16. ^ Smith, Beverley (January 20, 2017). "Moore-Towers and Marinaro, their broken Hallelujah".
  17. ^ "Canada's Moore-Towers, Marinaro 6th in pairs at figure skating worlds". CBC Sports. March 22, 2018.
  18. ^ "Canadian figure skating going through unprecedented transformation". CBC Sports. September 1, 2018.
  19. ^ "Kirsten Moore-Towers and Michael Marinaro: "We want to really explore different facets of ourselves and of this partnership"". Figure Skating Online. October 4, 2018.
  20. ^ http://www.isuresults.com/bios/isufs00054470.htm
  21. ^ http://www.isuresults.com/bios/isufs00054470.htm
  22. ^ Slater, Paula (July 15, 2015). "Moore-Towers and Marinaro: 'No stone unturned'". Golden Skate.
  23. ^ "Kirsten MOORE-TOWERS / Michael MARINARO: 2014/2015". International Skating Union. Archived from the original on May 20, 2015.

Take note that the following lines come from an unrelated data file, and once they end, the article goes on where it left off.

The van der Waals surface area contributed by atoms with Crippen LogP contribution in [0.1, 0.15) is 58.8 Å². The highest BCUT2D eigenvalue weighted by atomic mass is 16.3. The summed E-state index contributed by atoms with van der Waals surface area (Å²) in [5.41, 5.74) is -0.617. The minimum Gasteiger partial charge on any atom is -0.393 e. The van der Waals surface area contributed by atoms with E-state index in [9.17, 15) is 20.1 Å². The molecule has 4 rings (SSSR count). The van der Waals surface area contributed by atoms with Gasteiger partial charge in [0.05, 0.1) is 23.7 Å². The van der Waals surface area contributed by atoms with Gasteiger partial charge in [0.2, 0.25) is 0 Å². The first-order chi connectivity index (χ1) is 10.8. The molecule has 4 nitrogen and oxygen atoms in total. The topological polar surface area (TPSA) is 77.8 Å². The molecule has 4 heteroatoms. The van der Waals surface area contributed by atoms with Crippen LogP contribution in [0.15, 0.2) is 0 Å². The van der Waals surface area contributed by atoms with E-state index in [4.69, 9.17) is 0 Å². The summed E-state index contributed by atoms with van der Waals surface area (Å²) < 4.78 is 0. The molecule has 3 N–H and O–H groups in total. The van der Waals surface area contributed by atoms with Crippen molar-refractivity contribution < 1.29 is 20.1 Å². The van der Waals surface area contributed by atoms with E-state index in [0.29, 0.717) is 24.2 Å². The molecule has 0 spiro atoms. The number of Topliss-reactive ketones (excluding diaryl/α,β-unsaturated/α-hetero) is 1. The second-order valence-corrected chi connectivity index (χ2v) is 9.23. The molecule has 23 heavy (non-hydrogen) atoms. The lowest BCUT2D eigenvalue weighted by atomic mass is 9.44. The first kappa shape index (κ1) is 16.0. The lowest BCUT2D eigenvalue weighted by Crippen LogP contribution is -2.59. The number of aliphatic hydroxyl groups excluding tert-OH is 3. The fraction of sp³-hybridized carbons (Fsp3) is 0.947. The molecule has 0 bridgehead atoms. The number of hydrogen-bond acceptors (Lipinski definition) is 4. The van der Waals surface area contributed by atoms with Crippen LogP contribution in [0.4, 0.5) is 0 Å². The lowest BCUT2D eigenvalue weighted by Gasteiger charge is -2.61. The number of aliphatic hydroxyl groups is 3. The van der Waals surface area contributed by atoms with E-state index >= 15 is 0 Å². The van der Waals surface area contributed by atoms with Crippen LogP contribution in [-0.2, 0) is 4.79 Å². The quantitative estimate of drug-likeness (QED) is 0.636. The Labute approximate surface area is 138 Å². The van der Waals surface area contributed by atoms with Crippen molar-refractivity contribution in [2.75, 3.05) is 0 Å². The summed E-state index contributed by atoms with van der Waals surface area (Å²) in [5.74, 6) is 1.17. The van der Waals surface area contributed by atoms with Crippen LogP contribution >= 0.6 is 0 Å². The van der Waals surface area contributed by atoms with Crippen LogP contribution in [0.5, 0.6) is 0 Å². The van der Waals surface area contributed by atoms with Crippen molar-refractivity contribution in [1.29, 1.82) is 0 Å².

24. ^ Golinsky, Reut (December 6, 2013). "Catching up with Kirsten Moore-Towers and Dylan Moscovitch". Absolute Skating.
  25. ^ "Kirsten MOORE-TOWERS / Dylan MOSCOVITCH: 2013/2014". International Skating Union. Archived from the original on May 1, 2014.
  26. ^ "Kirsten MOORE-TOWERS / Dylan MOSCOVITCH: 2012/2013". International Skating Union. Archived from the original on August 25, 2013.
  27. ^ "Kirsten MOORE-TOWERS / Dylan MOSCOVITCH: 2011/2012". International Skating Union. Archived from the original on July 18, 2012.
  28. ^ "Kirsten MOORE-TOWERS / Dylan MOSCOVITCH: 2010/2011". International Skating Union. Archived from the original on August 15, 2011.
  29. ^ "Kirsten MOORE-TOWERS / Dylan MOSCOVITCH: 2009/2010". International Skating Union. Archived from the original on November 23, 2009.
  30. ^ "Competition Results: Kirsten MOORE-TOWERS / Michael MARINARO". International Skating Union.
  31. ^ "Kirsten Moore-Towers and Michael Marinaro". Skate Canada.
  32. ^ "Competition Results: Kirsten MOORE-TOWERS / Dylan MOSCOVITCH". International Skating Union. Archived from the original on May 1, 2014.
  33. ^ "Competition Results: Kirsten MOORE-TOWERS / Andrew EVANS". International Skating Union. Archived from the original on September 30, 2012.

External links[edit]